The form is found here:

thanks in advance for taking the time - please share this survey with anyone you know that uses RAG123 - the more input the better...

Blogging birthday post!

My first ever post was published a year ago!! I remember being nervous about putting my thoughts out there for the world to see...

1 year later and this will be my 45th published post. More astounding to me though is that people have actually read any of them! This little blog has now clocked up almost 25,000 visits! I'm flattered that anyone takes time to read this collection of ideas that rattle round my head, so if you're reading this - THANK YOU - I know you don't have to, and this has never been about self promotion.

I was asked recently how many words I'd written as part of this blog - I worked it out the other day and was shocked to find that even excluding this post it's well over 46,000 words! (Note to self - must work on brevity!) When I discovered this massive word count I wondered which words I'd used, so I used Wordle to summarise it - I was quite pleased with the result...

Alongside this I've found myself with almost 800 followers on twitter - which also amazes me!

So what is it all about?
During the year I've blogged about various topics, from leadership to homework, to SOLO, to marking - you can find links to these topics on the right of the blog page. More recently I've been a bit preoccupied with RAG123 marking, which has dominated posts since November, but frankly it's such a powerful bit of practice I think it as deserved the priority I've given to it. (by the way - if you've not heard of RAG123 then have a look at my posts - I promise you won't regret it!)

As an indirect result of twitter and blogging, and the reflective, innovative practice that it encourages my department and I have:

  • Developed feedback and marking processes
  • Innovated RAG123
  • Created departmental CPD open days
  • Written on just about every surface in the classroom with magic whiteboard, chalkpens, etc.
  • Analysed summative tests to make them formative using various tools.
  • Created graffiti walls for revision
  • Made question grenades
  • Developed the use of QR codes, bitly links and videos for flipped learning in our department
  • Created maths plasters
  • Developed seating plan formats to show student data easily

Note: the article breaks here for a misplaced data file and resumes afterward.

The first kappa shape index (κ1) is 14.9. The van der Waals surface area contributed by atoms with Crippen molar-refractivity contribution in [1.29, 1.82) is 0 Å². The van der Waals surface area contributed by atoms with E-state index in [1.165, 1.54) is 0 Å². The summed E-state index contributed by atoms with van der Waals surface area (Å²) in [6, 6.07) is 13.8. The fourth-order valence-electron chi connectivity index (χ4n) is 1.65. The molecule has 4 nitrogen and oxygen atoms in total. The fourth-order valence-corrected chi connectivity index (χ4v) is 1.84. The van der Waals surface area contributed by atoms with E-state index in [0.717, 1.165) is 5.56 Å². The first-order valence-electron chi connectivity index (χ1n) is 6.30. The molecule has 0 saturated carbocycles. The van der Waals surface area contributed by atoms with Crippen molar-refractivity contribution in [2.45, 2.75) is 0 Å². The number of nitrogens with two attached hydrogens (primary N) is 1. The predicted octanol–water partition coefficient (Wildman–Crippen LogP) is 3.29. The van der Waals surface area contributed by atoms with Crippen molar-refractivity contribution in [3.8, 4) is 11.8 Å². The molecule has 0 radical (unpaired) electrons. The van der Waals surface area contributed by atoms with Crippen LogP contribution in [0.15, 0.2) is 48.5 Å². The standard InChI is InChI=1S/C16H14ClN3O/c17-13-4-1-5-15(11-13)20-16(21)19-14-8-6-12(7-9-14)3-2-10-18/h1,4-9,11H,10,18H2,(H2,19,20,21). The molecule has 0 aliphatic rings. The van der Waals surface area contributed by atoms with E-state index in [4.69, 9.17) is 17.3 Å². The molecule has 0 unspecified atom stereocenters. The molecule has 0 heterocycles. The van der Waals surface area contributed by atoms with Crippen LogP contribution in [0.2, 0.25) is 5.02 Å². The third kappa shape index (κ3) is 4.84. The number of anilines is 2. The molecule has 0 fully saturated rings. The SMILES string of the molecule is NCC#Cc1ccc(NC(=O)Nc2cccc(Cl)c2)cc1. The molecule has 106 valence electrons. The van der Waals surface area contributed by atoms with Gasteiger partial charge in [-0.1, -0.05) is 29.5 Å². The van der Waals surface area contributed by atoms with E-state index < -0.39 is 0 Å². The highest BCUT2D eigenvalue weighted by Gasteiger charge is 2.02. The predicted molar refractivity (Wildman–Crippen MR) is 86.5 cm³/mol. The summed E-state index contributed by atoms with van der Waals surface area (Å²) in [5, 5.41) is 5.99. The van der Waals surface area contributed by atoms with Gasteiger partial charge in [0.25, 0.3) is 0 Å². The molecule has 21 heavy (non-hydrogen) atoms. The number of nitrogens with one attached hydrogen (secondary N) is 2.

• Introduced SOLO to our school
  • Used formats to share learning objectives with KS5
And there are loads more things - I'm amazed how long that list is already.

Has it been worth it?
Without a doubt yes! 

Of course it takes time to write posts - sometimes more than others, but it's actually never felt like a drag. I've also surprised myself in that I've never once struggled to find a topic to write about - stuff just happens and I think "that'll make a good blog post." I wrote a post (here) in June considering why I had bothered getting involved in blogging and twitter and whether it was worth it. Having read back over that post I don't think I can improve on it, I've honestly never looked back since starting.

It has been a bit of a journey this year; discovering twitter and blogging as a CPD tool has been a massive eye opener. It's transformed my practice in many ways, and helped me to lead my department with new ideas. Comments and feedback from the blog and from tweets have helped me to improve my classroom practice, and writing about it has helped me to be more reflective about it too. Furthermore being on twitter has helped me to be more connected to the wider world of education than ever before. I'll continue blogging and using twitter because it makes me better at my job.

A new phase begins...
This week has been fairly momentous for me. In addition to the anniversary of blogging I was successful in an interview on Monday, and will now be joining my current school's SLT as an Assistant Headteacher from September.

I can honestly say that the combination of blogging and twitter helped me to be a much more credible candidate for a role on the school's SLT than I would have been without these connections. It really came home to me when I sat down to prepare for the interview and realised that I was already fully up to speed with latest thinking about lesson observations, assessment structures, learning theories, inspection frameworks, etc. In fact in some aspects I was more in touch than the majority of the existing SLT - all through keeping up to date with my twitter feed and reading other people's blogs!

I was also able to ask for advice and tips on my application for this SLT post from contacts in my personal learning network who I didn't know at all last year! There were a couple in particular who helped by proof reading my application form and offered encouragement and suggestions. I'll not name you in case you get inundated by requests from others, but you know who you are and thank you!

I fully intend to keep blogging as I make the transition from middle to senior leadership, and hope that it continues to shape my practice, and contribute to the future of my school and its students.

So after all that I think this post is really a thank you to anyone who has ever taken the time to read, comment, tweet or follow as part of my journey in the last year. I've certainly enjoyed it and think I'm a better teacher and leader as a result... I hope you've found some of it useful!

Here's to another year - I wonder what will develop in the next 12 months...!